I used to hide on the floor of the car.
When I was seven, and our family crossed the vast Mississippi river on the big bridges around St. Louis, I’d become so terrified that I would huddle on the floor of the car until we had reached the other side. Long bridges over water terrify me. I had recurring nightmares about them as a child. I have no idea where this fear came from; it has been with me for as long as I can remember. I don’t have any other fears like it.
And I don’t need them; this one is stubborn enough.
A quarter of a century after I huddled on the floor of an old Buick over the wide Mississippi, I drove my young family from Illinois to Maryland, where my wife’s family lived at the time. My bridge fears were mostly forgotten. Suddenly, however, the Chesapeake Bay Bridge was looming ahead of us, arching into the sky like an Evil Knievel stunt for the ordinary motorist, and I had my first panic attack. I drove us across the bridge that day, but it happened again on our way home. And then it happened again and again and again.
Every time we traveled to Maryland.
Several years after that first panic attack, I was telling my therapist about it, and his reaction was the grace I needed at the time, as a recovering perfectionist. “Kelly,” he said, “maybe you don’t need to be the best at everything. Why don’t you let your wife drive the bridge?” So, for the last few years, every time we cross the Bay Bridge, we pull over at the last gas station before the bridge, my wife and I switch seats, and my kids tease me as we cross the bay.
Which is fine—after all, at some point, every kid needs to learn their old man is human.
So, the plan had worked perfectly over the years.
Until last month.
Last month, I was scheduled to speak at, and participate in, a dads retreat. The retreat was hosted in the Florida Keys. Several bridges beyond Miami. And it was a dads retreat, so my wife was staying home. I’d have no one to switch seats with me at the last gas station before the bridge.
I’m sure I was the most terrified traveler at the Alamo rental counter.
Why do we face our fears? Why do we cross the chasms that terrify us and drive right through our anxiety? Because there is something calling to us from the other side of it.
Something more important than our sense of comfort. Something more valuable than our sense of security. Something more treasured than our tranquility. We move toward our fears and through our anxiety because the destination is worth the dread. After all, courage is not the absence of fear; courage is the absence of stagnation.
Courage isn’t going forward without trepidation; courage is going forward with determination, even when we are terrified.
Courage is picking up the phone and calling the therapist, because the destination called healing and wholeness is more important to you than all the hard hours it will take to travel there. Courage is giving birth to your first baby because the destination of motherhood is more important to you than the painful path by which you arrive. Courage is having the hard conversation with the one you love, because the destination we call companionship is more important to you than the rejection you risk along the way. Courage is showing your art to someone, because practicing your passion is the destination you desire, and vulnerability is the bridge by which you will get there.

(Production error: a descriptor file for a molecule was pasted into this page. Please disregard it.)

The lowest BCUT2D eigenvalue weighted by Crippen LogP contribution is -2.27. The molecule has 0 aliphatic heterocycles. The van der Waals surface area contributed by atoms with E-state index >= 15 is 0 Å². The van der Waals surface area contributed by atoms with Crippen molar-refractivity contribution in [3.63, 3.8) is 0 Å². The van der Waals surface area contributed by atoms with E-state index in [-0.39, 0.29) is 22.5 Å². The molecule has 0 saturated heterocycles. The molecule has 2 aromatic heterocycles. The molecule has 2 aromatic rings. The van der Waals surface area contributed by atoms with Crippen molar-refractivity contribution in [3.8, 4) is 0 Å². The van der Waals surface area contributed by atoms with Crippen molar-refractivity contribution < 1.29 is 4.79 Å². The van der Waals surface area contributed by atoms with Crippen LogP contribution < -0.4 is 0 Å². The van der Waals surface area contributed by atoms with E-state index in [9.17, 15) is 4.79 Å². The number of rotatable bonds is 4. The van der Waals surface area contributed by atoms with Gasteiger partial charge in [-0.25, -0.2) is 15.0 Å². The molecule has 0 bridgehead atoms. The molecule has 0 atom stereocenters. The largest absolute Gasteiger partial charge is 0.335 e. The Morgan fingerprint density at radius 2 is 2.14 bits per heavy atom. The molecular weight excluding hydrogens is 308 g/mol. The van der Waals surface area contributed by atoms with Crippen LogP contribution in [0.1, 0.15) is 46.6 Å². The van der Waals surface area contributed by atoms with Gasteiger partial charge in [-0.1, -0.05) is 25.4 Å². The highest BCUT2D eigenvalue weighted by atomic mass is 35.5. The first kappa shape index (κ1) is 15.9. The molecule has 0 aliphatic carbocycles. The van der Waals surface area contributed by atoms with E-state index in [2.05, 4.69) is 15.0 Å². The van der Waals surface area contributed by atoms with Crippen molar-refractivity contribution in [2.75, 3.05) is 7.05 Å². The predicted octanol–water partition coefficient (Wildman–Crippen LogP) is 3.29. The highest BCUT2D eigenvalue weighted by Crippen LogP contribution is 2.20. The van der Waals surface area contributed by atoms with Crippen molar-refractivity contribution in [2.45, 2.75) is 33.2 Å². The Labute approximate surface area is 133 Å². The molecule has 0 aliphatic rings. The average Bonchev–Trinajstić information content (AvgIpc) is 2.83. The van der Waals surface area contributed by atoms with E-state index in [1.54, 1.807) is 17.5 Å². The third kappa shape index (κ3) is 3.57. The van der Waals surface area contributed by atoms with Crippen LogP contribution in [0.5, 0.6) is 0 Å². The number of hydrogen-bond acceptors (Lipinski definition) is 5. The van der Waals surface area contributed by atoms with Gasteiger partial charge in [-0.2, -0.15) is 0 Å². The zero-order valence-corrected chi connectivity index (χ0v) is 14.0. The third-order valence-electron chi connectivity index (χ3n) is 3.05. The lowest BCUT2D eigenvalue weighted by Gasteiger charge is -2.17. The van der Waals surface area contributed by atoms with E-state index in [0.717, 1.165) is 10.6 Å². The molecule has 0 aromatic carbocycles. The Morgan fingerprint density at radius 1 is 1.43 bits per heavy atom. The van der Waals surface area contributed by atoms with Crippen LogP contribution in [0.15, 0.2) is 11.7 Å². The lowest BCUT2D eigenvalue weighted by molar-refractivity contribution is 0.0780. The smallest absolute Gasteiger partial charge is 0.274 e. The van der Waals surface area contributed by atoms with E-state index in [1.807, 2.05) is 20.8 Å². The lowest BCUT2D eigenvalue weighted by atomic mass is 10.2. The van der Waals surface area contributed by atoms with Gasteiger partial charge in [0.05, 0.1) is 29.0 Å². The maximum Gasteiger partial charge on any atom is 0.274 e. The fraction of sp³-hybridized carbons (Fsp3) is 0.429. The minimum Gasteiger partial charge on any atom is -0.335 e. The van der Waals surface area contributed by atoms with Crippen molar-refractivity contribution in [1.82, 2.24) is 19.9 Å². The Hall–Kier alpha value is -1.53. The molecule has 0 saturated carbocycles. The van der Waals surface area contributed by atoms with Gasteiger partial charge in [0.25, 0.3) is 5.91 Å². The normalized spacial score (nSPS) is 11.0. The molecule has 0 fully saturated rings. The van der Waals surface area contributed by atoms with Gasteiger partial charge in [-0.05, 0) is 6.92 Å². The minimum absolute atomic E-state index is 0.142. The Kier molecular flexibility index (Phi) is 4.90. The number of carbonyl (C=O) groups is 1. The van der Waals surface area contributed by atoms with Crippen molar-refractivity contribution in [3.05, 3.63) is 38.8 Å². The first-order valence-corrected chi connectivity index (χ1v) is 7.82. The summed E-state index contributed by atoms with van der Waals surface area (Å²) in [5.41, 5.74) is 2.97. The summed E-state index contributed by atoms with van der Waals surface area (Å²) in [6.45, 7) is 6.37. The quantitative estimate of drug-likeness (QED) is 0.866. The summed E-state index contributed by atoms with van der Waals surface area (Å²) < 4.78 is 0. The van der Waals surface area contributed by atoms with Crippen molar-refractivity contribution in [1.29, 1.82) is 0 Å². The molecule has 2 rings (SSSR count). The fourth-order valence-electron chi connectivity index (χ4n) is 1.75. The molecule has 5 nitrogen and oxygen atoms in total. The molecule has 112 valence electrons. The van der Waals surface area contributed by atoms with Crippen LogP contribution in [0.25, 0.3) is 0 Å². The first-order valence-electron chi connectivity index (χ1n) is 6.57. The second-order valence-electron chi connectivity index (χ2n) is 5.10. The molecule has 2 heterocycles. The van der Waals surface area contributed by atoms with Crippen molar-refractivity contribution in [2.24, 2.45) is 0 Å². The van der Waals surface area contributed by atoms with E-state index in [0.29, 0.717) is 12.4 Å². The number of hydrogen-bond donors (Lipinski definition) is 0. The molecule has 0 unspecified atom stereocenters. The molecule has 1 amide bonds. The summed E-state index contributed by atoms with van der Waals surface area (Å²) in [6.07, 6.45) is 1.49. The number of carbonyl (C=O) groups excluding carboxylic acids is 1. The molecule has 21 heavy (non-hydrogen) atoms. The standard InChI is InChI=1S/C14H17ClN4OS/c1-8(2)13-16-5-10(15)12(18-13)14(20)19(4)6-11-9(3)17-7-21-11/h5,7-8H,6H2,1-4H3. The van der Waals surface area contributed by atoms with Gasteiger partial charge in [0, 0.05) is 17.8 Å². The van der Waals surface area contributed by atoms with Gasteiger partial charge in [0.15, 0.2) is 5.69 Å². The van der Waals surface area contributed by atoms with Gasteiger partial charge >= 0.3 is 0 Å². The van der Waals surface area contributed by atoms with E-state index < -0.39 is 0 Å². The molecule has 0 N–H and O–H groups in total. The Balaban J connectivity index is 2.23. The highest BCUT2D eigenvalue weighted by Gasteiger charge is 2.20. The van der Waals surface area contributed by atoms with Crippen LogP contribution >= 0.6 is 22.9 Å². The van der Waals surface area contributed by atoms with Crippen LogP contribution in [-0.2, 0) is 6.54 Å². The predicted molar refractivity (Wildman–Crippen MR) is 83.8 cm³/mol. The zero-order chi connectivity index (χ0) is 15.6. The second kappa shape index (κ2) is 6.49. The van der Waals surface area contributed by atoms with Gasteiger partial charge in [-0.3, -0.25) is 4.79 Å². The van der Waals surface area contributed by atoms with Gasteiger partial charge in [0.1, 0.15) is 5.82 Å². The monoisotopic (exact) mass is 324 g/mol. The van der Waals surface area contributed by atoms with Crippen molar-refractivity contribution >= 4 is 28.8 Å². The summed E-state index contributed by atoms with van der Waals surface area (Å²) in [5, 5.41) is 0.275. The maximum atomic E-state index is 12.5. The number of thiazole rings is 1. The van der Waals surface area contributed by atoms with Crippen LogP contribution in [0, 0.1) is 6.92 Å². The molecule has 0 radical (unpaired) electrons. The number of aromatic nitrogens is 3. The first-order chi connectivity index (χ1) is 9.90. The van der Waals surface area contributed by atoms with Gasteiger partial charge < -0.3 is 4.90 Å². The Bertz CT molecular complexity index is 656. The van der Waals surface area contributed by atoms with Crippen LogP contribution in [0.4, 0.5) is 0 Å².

My wife recently observed that something has changed in me over the last year. She said I seem freer, happier, bolder. She asked me if I had gotten over all of my fears and anxieties. I considered that for a moment, and then I told her that wasn’t it at all. Something else has happened:
I’ve made a habit of doing what scares me.
And, like any habit, it gets easier and easier to do, even though most of the time the fear is still along for the ride. You can make a habit of doing anything, even scary things. And the best reason for establishing such a habit is this:
Most of what we love to do—and want to be—exists on the other side of our fear, on the other side of the bridge.
So, last month, I got into my Alamo rental car, and I drove over those bridges. None of them were as terrifying as the Chesapeake Bay Bridge. But even if they were twice as high and long, I would have driven them anyway. Because the destination was worth it. And because I’m trying to make a habit out of courage. I hope you will, too.
I hope you’ll get behind the wheel of your life
and start driving through what scares you,
because what you love and long for
lies just on the other side.
In his debut novel, Kelly weaves a page-turning, plot-twisting tale that explores the spiritual depths of identity and relationships, amidst themes of healing, grace, faith, forgiveness, and freedom.
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Dr. Kelly Flanagan is a psychologist, author, consultant, and speaker who enjoys walking with people through the three essentials of a truly satisfying life: worthiness, belonging, and purpose. His blog writings have been featured in Reader’s Digest, The Huffington Post, The 5 Love Languages, and the TODAY Show. Kelly is the author of Loveable and True Companions.